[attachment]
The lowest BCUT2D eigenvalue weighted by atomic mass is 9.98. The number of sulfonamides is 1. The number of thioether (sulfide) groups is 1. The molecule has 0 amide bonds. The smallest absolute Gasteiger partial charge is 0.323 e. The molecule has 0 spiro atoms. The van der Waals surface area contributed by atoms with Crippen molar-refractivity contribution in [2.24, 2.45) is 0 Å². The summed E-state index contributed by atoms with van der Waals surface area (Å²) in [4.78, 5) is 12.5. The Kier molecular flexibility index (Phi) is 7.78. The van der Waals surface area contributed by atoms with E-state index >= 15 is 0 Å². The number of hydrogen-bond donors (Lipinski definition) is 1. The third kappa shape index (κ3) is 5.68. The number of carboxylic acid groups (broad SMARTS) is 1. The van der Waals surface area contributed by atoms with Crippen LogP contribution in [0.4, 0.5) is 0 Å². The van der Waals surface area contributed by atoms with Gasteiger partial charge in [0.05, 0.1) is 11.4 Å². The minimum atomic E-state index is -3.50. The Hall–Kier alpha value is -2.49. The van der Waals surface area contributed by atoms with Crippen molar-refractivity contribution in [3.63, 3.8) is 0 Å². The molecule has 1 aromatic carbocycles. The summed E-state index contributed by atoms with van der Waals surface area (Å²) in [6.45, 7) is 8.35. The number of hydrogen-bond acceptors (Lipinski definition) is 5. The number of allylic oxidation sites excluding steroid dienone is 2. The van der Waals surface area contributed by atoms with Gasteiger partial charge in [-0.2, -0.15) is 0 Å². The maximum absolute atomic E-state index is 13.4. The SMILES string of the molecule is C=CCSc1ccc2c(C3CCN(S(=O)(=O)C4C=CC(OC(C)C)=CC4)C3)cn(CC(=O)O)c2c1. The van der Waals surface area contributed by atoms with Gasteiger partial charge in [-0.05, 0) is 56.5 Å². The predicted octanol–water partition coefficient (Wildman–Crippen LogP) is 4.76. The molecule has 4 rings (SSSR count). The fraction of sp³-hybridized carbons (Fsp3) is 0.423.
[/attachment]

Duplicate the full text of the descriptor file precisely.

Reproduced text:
The lowest BCUT2D eigenvalue weighted by atomic mass is 9.98. The number of sulfonamides is 1. The number of thioether (sulfide) groups is 1. The molecule has 0 amide bonds. The smallest absolute Gasteiger partial charge is 0.323 e. The molecule has 0 spiro atoms. The van der Waals surface area contributed by atoms with Crippen molar-refractivity contribution in [2.24, 2.45) is 0 Å². The summed E-state index contributed by atoms with van der Waals surface area (Å²) in [4.78, 5) is 12.5. The Kier molecular flexibility index (Phi) is 7.78. The van der Waals surface area contributed by atoms with E-state index >= 15 is 0 Å². The number of hydrogen-bond donors (Lipinski definition) is 1. The third kappa shape index (κ3) is 5.68. The number of carboxylic acid groups (broad SMARTS) is 1. The van der Waals surface area contributed by atoms with Crippen LogP contribution in [0.4, 0.5) is 0 Å². The van der Waals surface area contributed by atoms with Gasteiger partial charge in [0.05, 0.1) is 11.4 Å². The minimum atomic E-state index is -3.50. The Hall–Kier alpha value is -2.49. The van der Waals surface area contributed by atoms with Crippen molar-refractivity contribution in [3.63, 3.8) is 0 Å². The molecule has 1 aromatic carbocycles. The summed E-state index contributed by atoms with van der Waals surface area (Å²) in [6.45, 7) is 8.35. The number of hydrogen-bond acceptors (Lipinski definition) is 5. The number of allylic oxidation sites excluding steroid dienone is 2. The van der Waals surface area contributed by atoms with Gasteiger partial charge in [-0.2, -0.15) is 0 Å². The maximum absolute atomic E-state index is 13.4. The SMILES string of the molecule is C=CCSc1ccc2c(C3CCN(S(=O)(=O)C4C=CC(OC(C)C)=CC4)C3)cn(CC(=O)O)c2c1. The van der Waals surface area contributed by atoms with Gasteiger partial charge in [-0.05, 0) is 56.5 Å². The predicted octanol–water partition coefficient (Wildman–Crippen LogP) is 4.76. The molecule has 4 rings (SSSR count). The fraction of sp³-hybridized carbons (Fsp3) is 0.423.